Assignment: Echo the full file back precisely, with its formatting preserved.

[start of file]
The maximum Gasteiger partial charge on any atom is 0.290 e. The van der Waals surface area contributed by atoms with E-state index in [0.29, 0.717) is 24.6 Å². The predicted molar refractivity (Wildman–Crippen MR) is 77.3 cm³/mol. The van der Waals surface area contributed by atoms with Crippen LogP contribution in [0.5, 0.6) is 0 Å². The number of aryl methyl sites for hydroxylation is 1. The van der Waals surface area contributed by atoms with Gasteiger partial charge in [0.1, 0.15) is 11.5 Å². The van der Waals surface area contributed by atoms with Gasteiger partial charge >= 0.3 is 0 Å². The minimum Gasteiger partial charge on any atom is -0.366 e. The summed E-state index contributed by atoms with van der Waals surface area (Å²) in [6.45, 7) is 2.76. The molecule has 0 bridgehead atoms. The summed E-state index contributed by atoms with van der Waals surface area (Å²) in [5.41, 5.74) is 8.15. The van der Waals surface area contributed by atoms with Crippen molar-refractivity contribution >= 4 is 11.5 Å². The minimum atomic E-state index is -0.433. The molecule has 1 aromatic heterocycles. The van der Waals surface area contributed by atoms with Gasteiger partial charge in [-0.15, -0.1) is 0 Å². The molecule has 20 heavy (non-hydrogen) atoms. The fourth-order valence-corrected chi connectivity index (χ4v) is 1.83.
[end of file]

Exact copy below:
The maximum Gasteiger partial charge on any atom is 0.290 e. The van der Waals surface area contributed by atoms with E-state index in [0.29, 0.717) is 24.6 Å². The predicted molar refractivity (Wildman–Crippen MR) is 77.3 cm³/mol. The van der Waals surface area contributed by atoms with Crippen LogP contribution in [0.5, 0.6) is 0 Å². The number of aryl methyl sites for hydroxylation is 1. The van der Waals surface area contributed by atoms with Gasteiger partial charge in [0.1, 0.15) is 11.5 Å². The van der Waals surface area contributed by atoms with Gasteiger partial charge >= 0.3 is 0 Å². The minimum Gasteiger partial charge on any atom is -0.366 e. The summed E-state index contributed by atoms with van der Waals surface area (Å²) in [6.45, 7) is 2.76. The molecule has 0 bridgehead atoms. The summed E-state index contributed by atoms with van der Waals surface area (Å²) in [5.41, 5.74) is 8.15. The van der Waals surface area contributed by atoms with Crippen molar-refractivity contribution >= 4 is 11.5 Å². The minimum atomic E-state index is -0.433. The molecule has 1 aromatic heterocycles. The van der Waals surface area contributed by atoms with Gasteiger partial charge in [-0.15, -0.1) is 0 Å². The molecule has 20 heavy (non-hydrogen) atoms. The fourth-order valence-corrected chi connectivity index (χ4v) is 1.83.